Family and friends say that she was on her way to work and that she was a friendly person who never carried weapons. They are finding the officer’s version of events very hard to believe.

Hannah Fizer, 25, was killed Saturday night in Sedalia, Missouri driving to her job as an assistant manager at a convenience store. She was pulled over because she was ran a red light while speeding and kept going as the deputy tried to stop her, patrol Sgt. Bill Lowe said Monday.“The suspect allegedly threatened the deputy by stating she was armed and going to shoot him,” the patrol said in a news release. “The incident escalated and the deputy discharged his weapon, striking the suspect.”There was no available dashboard camera or body camera footage of the shooting. The county sheriff, Kevin Bond, said his department doesn't have or use such technology.

Posted by David Handy on Tuesday, June 16, 2020

People across the United States have become fed up with police and are now calling for radical changes to the criminal justice system because these types of violent encounters are happening on a daily basis, and there is rarely any accountability for the officers involved.

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Animals

Dolphin Swims Through Louisiana Neighborhood in Aftermath of Hurricane Ida

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A Louisiana family was shocked to find a dolphin swimming through their neighborhood in the aftermath of Hurricane Ida.

Amanda Huling and her family were assessing the damage to their neighborhood in Slidell, Louisiana, when they noticed the dolphin swimming through the inundated suburban landscape.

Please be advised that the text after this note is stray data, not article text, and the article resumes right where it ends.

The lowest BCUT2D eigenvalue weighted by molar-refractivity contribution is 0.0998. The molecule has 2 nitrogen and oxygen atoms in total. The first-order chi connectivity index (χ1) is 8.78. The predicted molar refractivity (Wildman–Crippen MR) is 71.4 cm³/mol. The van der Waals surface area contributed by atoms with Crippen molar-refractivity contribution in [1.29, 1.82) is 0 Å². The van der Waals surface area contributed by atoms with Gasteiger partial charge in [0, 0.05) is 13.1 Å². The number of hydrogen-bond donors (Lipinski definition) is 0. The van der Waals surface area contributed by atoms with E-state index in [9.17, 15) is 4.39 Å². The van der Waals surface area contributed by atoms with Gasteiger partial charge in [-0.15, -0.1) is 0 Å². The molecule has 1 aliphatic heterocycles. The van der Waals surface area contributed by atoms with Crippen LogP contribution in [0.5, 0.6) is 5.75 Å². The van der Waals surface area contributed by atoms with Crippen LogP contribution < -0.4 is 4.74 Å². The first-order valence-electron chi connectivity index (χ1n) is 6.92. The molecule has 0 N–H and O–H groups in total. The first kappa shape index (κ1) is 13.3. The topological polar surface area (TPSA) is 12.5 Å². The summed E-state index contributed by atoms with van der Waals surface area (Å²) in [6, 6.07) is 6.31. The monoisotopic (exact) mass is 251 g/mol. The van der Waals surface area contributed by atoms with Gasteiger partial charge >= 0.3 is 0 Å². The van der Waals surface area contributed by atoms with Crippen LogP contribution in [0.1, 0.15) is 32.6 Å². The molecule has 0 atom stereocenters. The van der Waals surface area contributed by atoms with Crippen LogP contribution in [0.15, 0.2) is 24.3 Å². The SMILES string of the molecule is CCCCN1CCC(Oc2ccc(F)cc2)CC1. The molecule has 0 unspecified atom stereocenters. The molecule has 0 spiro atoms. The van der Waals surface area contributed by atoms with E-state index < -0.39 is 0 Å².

In video shot by Huling, the marine mammal’s dorsal fin can be seen emerging from the water.

“The dolphin was still there as of last night but I am in contact with an organization who is going to be rescuing it within the next few days if it is still there,” Huling told FOX 35.

Ida slammed into the coast of Louisiana this past weekend. The Category 4 hurricane ravaged the power grid of the region, plunging residents of New Orleans and upwards of 1 million homes and businesses in Louisiana and Mississippi into the dark for an indefinite period of time.

Officials have warned that the damage has been so extensive that it could take weeks to repair the power grid, reports Associated Press.

Also in Slidell, a 71-year-old man was attacked by an alligator over the weekend while he was in his flooded shed. The man went missing and is assumed dead, reports WDSU.